The Notice provides generous transition relief that, in most cases, allows service recipients until December 31, 2005 to revise documents to comply with Section 409A. Moreover, while Section 409A requires that elections to defer compensation must occur in the year before the services are to be performed, the Notice provides that, for services to be performed on or before December 31, 2005, the requirements of Section 409A will be considered satisfied if the deferral election is made on or before March 15, 2005, provided that the plan under which the deferral is made was in existence on December 31, 2004, the plan is otherwise operated in accordance with Section 409A, the plan is amended on or before December 31, 2005 to comply with Section 409A, and certain other requirements are satisfied.


In addition, until further guidance is issued (which is expected to be more restrictive), a deferral election with respect to bonus compensation based on services performed over a period of at least 12 months will be considered to satisfy the requirements of Section 409A if such election is made at least six months before the end of the service period and the payment of compensation or the amount of the compensation is contingent on the satisfaction of organizational or individual performance criteria that are not substantially certain to be met at the time of the election.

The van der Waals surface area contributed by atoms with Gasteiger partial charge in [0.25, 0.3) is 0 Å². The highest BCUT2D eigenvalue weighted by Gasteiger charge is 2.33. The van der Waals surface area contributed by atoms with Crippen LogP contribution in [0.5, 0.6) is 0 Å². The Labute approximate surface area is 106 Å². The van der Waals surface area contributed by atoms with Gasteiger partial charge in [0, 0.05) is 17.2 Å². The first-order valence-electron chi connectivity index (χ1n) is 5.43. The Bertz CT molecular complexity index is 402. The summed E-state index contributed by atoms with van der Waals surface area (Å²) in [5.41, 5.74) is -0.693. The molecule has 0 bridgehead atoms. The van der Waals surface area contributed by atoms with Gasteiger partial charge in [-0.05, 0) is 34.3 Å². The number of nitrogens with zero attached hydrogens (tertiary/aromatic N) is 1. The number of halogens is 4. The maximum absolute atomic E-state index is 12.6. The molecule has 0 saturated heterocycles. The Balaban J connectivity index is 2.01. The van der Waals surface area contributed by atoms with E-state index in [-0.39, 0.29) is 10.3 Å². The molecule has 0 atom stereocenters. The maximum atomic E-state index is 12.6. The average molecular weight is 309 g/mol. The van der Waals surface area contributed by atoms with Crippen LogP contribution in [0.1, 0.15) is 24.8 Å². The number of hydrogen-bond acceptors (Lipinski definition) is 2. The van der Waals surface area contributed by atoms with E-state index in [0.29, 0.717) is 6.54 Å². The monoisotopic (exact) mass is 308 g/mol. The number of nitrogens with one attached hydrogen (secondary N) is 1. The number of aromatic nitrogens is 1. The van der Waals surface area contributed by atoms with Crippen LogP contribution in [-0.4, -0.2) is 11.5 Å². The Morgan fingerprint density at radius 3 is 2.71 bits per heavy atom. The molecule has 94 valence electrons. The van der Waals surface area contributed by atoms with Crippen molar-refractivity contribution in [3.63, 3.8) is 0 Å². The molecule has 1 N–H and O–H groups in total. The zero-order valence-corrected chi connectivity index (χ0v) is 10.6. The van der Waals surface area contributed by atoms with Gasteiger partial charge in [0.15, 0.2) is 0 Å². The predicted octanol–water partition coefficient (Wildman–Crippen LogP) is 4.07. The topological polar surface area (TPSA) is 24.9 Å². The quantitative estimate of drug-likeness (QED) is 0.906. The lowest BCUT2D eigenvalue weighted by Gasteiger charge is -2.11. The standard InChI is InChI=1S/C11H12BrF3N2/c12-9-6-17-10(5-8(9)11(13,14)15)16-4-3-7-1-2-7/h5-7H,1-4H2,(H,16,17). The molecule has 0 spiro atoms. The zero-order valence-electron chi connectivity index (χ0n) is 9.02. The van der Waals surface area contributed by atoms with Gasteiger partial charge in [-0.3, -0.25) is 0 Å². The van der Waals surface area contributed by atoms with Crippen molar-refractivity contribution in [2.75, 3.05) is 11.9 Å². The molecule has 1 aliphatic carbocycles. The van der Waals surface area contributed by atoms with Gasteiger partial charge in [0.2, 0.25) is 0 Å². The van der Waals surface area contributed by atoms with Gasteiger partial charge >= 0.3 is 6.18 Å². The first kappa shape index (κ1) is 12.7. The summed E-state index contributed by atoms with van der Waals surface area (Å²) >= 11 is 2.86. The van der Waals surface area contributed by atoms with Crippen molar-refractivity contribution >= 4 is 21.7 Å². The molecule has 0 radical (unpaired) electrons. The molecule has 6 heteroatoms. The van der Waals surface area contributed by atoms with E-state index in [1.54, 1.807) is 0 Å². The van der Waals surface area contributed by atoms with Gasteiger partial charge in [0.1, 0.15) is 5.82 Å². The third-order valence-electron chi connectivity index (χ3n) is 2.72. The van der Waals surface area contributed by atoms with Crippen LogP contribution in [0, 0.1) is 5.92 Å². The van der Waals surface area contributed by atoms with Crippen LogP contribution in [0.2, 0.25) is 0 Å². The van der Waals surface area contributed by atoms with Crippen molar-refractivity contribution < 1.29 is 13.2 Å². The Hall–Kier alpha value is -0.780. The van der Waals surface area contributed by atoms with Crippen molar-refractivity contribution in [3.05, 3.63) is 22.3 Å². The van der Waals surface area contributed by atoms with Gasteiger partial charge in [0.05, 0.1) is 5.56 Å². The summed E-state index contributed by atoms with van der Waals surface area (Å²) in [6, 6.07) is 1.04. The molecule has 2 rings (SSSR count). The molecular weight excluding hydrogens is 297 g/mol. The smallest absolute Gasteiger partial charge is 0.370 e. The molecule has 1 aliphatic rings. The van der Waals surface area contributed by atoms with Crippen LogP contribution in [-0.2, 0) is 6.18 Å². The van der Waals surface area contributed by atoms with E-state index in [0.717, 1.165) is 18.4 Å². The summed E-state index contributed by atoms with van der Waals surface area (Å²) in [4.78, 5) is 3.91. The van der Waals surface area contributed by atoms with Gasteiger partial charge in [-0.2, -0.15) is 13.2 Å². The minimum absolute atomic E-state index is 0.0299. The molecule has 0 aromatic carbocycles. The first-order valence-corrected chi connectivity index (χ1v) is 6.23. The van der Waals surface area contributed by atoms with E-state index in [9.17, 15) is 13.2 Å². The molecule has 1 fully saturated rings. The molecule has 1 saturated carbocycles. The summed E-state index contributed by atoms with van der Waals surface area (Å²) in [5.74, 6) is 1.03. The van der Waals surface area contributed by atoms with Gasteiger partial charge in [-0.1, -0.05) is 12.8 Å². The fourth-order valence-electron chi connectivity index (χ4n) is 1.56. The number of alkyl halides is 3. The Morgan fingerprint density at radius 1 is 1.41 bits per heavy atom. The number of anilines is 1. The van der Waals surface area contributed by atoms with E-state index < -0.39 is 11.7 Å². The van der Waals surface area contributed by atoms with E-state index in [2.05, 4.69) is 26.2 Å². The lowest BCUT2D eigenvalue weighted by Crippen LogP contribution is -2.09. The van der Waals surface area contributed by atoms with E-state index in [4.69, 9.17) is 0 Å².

Finally, the requirements of Section 409A are not required to be satisfied during calendar year 2005 with respect to collectively bargained severance and severance for employees who are not "key employees," as long as (i) the severance is less than twice an individual’s prior year compensation and is paid in less than two years or (ii) the severance is paid only on involuntary terminations.


Scope of Guidance and Comments


The Notice also defines change in control for purposes of Section 409A, sets forth certain permitted acceleration events for NQDC and provides initial guidance on the withholding and information reporting requirements applicable to NQDC.


The Notice states that it is the first in a series of expected guidance. The Notice further states that future guidance may, in some cases, be more restrictive, although any such guidance is intended to be prospective only. Moreover, the Internal Revenue Service and Treasury are specifically seeking comments on several topics, including the application of Section 409A to severance plans and to arrangements involving partnerships, the treatment of foreign funding vehicles, potential exclusions for arrangements among businesses and additional situations in which accelerated payment of deferred amounts may be appropriate.


For more information on the new guidance and how it applies to your compensation programs, please contact:


A. William Caporizzo
617 526 6411
[email protected]


R. Scott Kilgore
703 251 9744
[email protected]


Amy Null
617 526 6541
[email protected]


William Schmidt
617 526 6946
[email protected]


Linda Sherman
617 526 6712
[email protected]